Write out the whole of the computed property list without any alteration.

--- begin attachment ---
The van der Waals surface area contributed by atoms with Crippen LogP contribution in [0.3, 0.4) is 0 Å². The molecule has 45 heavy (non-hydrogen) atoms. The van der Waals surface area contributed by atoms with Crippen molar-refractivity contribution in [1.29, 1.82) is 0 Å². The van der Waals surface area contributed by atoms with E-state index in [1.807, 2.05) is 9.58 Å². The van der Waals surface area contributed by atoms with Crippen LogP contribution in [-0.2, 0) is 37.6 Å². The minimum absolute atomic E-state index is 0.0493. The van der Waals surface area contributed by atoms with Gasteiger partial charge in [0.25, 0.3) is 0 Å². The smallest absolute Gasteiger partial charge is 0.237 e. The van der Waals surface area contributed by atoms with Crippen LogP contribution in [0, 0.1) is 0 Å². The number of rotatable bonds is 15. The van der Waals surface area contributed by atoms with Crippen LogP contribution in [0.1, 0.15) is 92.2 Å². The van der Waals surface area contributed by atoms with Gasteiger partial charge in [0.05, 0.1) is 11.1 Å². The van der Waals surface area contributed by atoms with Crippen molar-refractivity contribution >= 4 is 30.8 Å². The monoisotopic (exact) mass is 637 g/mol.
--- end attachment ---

The van der Waals surface area contributed by atoms with Crippen LogP contribution in [0.3, 0.4) is 0 Å². The molecule has 45 heavy (non-hydrogen) atoms. The van der Waals surface area contributed by atoms with Crippen molar-refractivity contribution in [1.29, 1.82) is 0 Å². The van der Waals surface area contributed by atoms with E-state index in [1.807, 2.05) is 9.58 Å². The van der Waals surface area contributed by atoms with Crippen LogP contribution in [-0.2, 0) is 37.6 Å². The minimum absolute atomic E-state index is 0.0493. The van der Waals surface area contributed by atoms with Gasteiger partial charge in [0.25, 0.3) is 0 Å². The smallest absolute Gasteiger partial charge is 0.237 e. The van der Waals surface area contributed by atoms with Crippen LogP contribution in [0, 0.1) is 0 Å². The number of rotatable bonds is 15. The van der Waals surface area contributed by atoms with Crippen LogP contribution in [0.1, 0.15) is 92.2 Å². The van der Waals surface area contributed by atoms with Gasteiger partial charge in [0.05, 0.1) is 11.1 Å². The van der Waals surface area contributed by atoms with Crippen molar-refractivity contribution >= 4 is 30.8 Å². The monoisotopic (exact) mass is 637 g/mol.